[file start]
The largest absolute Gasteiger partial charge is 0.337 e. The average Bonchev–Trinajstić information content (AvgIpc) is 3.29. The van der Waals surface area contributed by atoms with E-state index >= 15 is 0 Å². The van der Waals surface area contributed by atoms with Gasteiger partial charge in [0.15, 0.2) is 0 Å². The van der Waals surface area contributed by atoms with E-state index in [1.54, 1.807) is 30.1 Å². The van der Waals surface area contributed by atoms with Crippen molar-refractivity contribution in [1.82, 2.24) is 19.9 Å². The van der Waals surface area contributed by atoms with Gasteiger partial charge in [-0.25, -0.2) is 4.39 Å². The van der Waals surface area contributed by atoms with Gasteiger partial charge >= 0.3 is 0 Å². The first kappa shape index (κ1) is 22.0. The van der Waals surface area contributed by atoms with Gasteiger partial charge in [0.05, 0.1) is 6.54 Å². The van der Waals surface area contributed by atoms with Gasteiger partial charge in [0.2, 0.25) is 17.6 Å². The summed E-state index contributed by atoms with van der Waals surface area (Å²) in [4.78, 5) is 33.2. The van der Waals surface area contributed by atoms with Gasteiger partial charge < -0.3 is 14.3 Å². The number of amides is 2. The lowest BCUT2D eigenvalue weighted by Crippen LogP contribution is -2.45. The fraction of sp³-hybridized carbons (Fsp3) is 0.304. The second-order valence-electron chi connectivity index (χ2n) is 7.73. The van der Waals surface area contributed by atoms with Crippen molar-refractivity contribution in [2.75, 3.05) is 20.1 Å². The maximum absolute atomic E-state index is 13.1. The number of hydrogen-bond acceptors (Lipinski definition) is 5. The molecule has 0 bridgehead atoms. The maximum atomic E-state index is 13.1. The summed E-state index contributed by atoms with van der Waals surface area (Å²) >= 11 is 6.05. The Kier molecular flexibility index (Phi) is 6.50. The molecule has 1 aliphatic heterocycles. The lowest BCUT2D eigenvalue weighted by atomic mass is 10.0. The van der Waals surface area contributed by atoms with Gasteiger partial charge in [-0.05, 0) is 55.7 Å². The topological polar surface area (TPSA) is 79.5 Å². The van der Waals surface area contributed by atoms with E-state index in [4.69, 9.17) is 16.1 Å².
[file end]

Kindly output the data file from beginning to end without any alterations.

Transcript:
The largest absolute Gasteiger partial charge is 0.337 e. The average Bonchev–Trinajstić information content (AvgIpc) is 3.29. The van der Waals surface area contributed by atoms with E-state index >= 15 is 0 Å². The van der Waals surface area contributed by atoms with Gasteiger partial charge in [0.15, 0.2) is 0 Å². The van der Waals surface area contributed by atoms with E-state index in [1.54, 1.807) is 30.1 Å². The van der Waals surface area contributed by atoms with Crippen molar-refractivity contribution in [1.82, 2.24) is 19.9 Å². The van der Waals surface area contributed by atoms with Gasteiger partial charge in [-0.25, -0.2) is 4.39 Å². The van der Waals surface area contributed by atoms with Gasteiger partial charge >= 0.3 is 0 Å². The first kappa shape index (κ1) is 22.0. The van der Waals surface area contributed by atoms with Gasteiger partial charge in [0.05, 0.1) is 6.54 Å². The van der Waals surface area contributed by atoms with Gasteiger partial charge in [0.2, 0.25) is 17.6 Å². The summed E-state index contributed by atoms with van der Waals surface area (Å²) in [4.78, 5) is 33.2. The van der Waals surface area contributed by atoms with Gasteiger partial charge < -0.3 is 14.3 Å². The number of amides is 2. The lowest BCUT2D eigenvalue weighted by Crippen LogP contribution is -2.45. The fraction of sp³-hybridized carbons (Fsp3) is 0.304. The second-order valence-electron chi connectivity index (χ2n) is 7.73. The van der Waals surface area contributed by atoms with Crippen molar-refractivity contribution in [2.75, 3.05) is 20.1 Å². The maximum absolute atomic E-state index is 13.1. The number of hydrogen-bond acceptors (Lipinski definition) is 5. The molecule has 0 bridgehead atoms. The maximum atomic E-state index is 13.1. The summed E-state index contributed by atoms with van der Waals surface area (Å²) >= 11 is 6.05. The Kier molecular flexibility index (Phi) is 6.50. The molecule has 1 aliphatic heterocycles. The lowest BCUT2D eigenvalue weighted by atomic mass is 10.0. The van der Waals surface area contributed by atoms with Gasteiger partial charge in [-0.05, 0) is 55.7 Å². The topological polar surface area (TPSA) is 79.5 Å². The van der Waals surface area contributed by atoms with E-state index in [4.69, 9.17) is 16.1 Å².